“Today one of our four-year-olds is not here, and I know that his parents, who are both addicted to nyaope, have taken him to go beg at the robots.”

Mbatha said sometimes she feels like giving up but then she thinks about how the children’s lives are improved and she carries on.

“Just the other day I came across one of the kids I taught in Dlamini. He told me that he passed matric with distinctions last year. When he saw me he said: ‘My first teacher’. That warmed my heart.” 


Informal child development centres play crucial role – study

A study by the Housing Development Agency found informal centres had an important role to be played in early childhood development (ECD).

The 2014 study, titled A New Approach for Supporting Informal Early Childhood Development Centres, said that children in informal settlements who did not attend ECD centres were disadvantaged at a critical point in their development and that continued the cycle of poverty and exclusion.

“Though poorly capacitated and under-resourced, most informal ECD centres play an important role in informal settlements by providing basic care to young children and enabling parents or primary caregivers to work or pursue other livelihood strategies. Large numbers of young children in South Africa attend such centres,” the study said.

South Africa recognises early childhood development as one of its priorities.

In a country with nearly six million children under the age of four, only about 1.5-million children up to the age of five attend registered early childhood development centres, said Minister of Social Development Bathabile Dlamini at a symposium at the University of Fort Hare in 2016.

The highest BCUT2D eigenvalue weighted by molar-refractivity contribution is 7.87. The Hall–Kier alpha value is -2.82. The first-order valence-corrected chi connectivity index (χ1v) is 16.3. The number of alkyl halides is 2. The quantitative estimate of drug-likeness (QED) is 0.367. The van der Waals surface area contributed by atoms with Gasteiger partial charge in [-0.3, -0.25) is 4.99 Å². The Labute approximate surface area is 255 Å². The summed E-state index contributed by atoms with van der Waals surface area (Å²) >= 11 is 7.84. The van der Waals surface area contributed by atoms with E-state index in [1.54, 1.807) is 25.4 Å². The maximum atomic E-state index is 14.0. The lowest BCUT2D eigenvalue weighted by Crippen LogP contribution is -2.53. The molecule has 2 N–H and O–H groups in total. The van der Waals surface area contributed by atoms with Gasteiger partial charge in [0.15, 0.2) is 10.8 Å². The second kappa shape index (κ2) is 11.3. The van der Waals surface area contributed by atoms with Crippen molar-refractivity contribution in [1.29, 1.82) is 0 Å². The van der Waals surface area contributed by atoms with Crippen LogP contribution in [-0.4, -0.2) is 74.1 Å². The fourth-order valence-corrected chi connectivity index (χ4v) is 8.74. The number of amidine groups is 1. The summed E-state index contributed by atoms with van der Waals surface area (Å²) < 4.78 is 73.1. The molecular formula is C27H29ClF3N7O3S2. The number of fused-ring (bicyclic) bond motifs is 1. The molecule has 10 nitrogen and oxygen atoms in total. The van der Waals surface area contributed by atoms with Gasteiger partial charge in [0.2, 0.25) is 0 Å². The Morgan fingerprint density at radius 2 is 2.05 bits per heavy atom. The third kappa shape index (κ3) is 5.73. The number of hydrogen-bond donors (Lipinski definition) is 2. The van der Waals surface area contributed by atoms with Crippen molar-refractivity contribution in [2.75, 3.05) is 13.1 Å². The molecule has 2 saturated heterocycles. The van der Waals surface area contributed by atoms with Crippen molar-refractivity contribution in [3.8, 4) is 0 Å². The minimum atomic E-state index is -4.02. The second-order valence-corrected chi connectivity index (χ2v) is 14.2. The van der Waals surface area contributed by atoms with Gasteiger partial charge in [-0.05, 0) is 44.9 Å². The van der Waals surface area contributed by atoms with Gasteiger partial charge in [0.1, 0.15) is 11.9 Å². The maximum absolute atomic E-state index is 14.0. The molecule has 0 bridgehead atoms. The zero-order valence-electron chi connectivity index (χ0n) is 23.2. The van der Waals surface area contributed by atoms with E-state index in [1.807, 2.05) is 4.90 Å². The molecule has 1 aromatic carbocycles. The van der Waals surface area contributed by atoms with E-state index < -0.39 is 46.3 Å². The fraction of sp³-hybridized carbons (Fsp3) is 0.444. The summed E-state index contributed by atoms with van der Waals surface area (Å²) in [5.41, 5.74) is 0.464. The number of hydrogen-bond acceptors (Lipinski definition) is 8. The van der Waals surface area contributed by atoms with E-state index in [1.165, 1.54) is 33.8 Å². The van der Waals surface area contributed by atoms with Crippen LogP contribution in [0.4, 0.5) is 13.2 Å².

The National Development Plan has committed to increasing that number: four million children up to the age of three and two million aged four and five must get developmental activities by 2030.

But the Housing Development Agency said the informal centres have no relationship with government and cannot access its support and funding.

They can’t formally register with the social development department because they do not meet prescribed standards.

“There should be a willingness to work with informal ECD centres and recognise that many are able to provide ‘acceptable informal ECD services’ even though they might not be able to achieve formal registration standards,” according to the Housing Development Agency.

ECD centres get R15 a child a day and the total conditional grant for the 2017-2018 and 2018-2019 financial years is R812-million.

The requirements for an ECD centre to be registered include: One toilet for every 20 children; an outdoor play area of at least one square metre per child for the first 30 children;trained teachers; a safe structure with suitably covered floors; and a sick bay away from other children.

The social development department had not responded to a request for comment at the time the article was uploaded. — Bongekile Macupe